(No=Fi Recordings, 2012)
I did Expo ’70’s Justin Wright a disservice when I reviewed his Blackout album earlier this year – he got hit with the proverbial journalistic gimmick column, where the writer latches on to a theme or a device and hangs on for dear life, no matter how the results pan out. I treated listening to Blackout like an endurance test undertaken by a late-nineteenth/early-twentieth-century scientist, and the “stream-of-experience” notes I jotted made up the entirety of the review. Here it is, if you’d like to relive it.
Soooo … yeah. I’m not going to do that again. First, it wouldn’t be fair to Wright to gimmick him twice, and it sure wouldn’t be fair to Ancient Ocean’s John Bohannon, a totally innocent bystander in all of this. He’s along for the ride, Wright’s flipside, but he’s not second fiddle – he’s a pretty masterful sonic manipulator in his own right. Italy’s No=Fi Recordings pressed this shiny piece of wax, and conscripted Wright and Bohannon to record a side each, and so each set up an amp and a boombox and hit record … no they didn’t. I’m sure they have better equipment. Stop rambling? OK.
Ancient Ocean has side A – let’s call it side A for Ancient Ocean since there’s no real A or B on a split (not a democratic one anyway) – and fills it with twenty minutes of wondrous tones evoking, you guessed it, undersea depths, expansive immersion, and marine mystery. Or, if you don’t want to word-associate, you could be hearing transmissions from a far-off, desolate planet – the kind that adorn the covers of old sci-fi paperbacks. Either way, it’s all well and good as there’s an honest-to-goodness guitar eruption in the middle, breaking through the ambience around the 9-minute mark. It doesn’t last terribly long, and is replaced by carefully processed and played guitar picking that gradually wisps and flutters before fading away. Word-associating again, on a track called “Decomposition // Decay,” you can imagine Bohannon’s conceptual process in its title before even hearing it, and it doesn’t disappoint.
Expo ’70 also delivers a lengthy side-long track, “Waves in Caverns of Air,” and if there’s a better descriptor on a record sleeve of the music that you’ll find within, I haven’t seen it. Well, maybe I have, I just can’t think of one. Point is, Wright’s experimental improv here sounds exactly like its title. It’s almost pointless for me to describe it any further, you’ve heard it by looking at it. That’s not to sell it short – the eerie dread permeating the static drones is palpable, and the air – the caverns of air – is thick, hard to breathe. Like, maybe, the atmosphere on a far-off, desolate planet – the kind that adorn the covers of old sci-fi paperbacks. Right? Think of it – crashed ship, out-of-control mission, discovery of alien origin within massive natural feature – I think Wright’s got the idea. The strange electronic flourishes throughout mimic desperate, unanswered SOS signals, likely frantically transmitted in the face of horrific extraterrestrial tragedy. Hm, sounds like a movie soundtrack. Or the incidental music at a haunted planetarium.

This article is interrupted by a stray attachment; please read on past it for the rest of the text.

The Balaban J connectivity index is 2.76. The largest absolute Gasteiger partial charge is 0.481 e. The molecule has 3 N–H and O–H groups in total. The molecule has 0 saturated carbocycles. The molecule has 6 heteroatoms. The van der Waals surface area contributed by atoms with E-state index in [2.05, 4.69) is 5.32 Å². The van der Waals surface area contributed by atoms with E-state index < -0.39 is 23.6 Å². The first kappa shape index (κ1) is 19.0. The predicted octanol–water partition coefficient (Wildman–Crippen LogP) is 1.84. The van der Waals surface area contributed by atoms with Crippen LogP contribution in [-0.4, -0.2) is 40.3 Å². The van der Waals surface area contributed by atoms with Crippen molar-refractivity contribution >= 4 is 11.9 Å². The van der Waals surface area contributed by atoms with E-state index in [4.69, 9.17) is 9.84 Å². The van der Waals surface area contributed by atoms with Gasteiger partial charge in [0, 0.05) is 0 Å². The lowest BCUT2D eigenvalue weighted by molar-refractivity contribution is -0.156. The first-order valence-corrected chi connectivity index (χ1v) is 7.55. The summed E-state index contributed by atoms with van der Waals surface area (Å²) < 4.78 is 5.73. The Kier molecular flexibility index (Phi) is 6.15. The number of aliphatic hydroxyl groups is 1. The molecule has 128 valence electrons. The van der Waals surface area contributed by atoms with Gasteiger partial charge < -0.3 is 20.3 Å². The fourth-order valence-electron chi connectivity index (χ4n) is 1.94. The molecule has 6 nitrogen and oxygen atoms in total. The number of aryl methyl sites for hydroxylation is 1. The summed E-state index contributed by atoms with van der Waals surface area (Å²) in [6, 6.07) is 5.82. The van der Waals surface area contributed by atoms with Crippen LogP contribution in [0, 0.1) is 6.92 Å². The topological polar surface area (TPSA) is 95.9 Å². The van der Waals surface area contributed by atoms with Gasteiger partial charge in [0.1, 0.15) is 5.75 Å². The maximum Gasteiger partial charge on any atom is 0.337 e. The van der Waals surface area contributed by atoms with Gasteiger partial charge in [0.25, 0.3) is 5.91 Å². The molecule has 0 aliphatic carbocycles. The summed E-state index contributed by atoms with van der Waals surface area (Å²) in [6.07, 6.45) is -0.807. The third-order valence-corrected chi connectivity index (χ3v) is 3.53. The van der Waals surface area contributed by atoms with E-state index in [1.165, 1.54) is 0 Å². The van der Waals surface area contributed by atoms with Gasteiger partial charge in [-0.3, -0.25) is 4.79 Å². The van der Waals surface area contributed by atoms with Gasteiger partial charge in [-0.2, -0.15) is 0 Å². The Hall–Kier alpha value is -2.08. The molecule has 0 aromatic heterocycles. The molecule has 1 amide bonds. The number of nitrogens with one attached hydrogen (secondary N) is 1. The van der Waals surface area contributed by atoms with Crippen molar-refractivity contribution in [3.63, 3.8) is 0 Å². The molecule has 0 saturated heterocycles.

In case you were wondering, these guys do experimental improvisational drone right. There isn’t much more you can say about that – they evoke space, time, mood, and atmosphere in such a palpable way that you can’t help but engross yourself completely in it. It’s hard not to know what you’re getting into with an artist calling himself “Ancient Ocean,” or a track titled “Waves in Caverns of Air.” You expect time and space to bend, and perspective to dwarf you. Here, Wright and Bohannon have done exactly that.
RIYL: Voder Deth Squad, Niggas with Guitars, Golden Retriever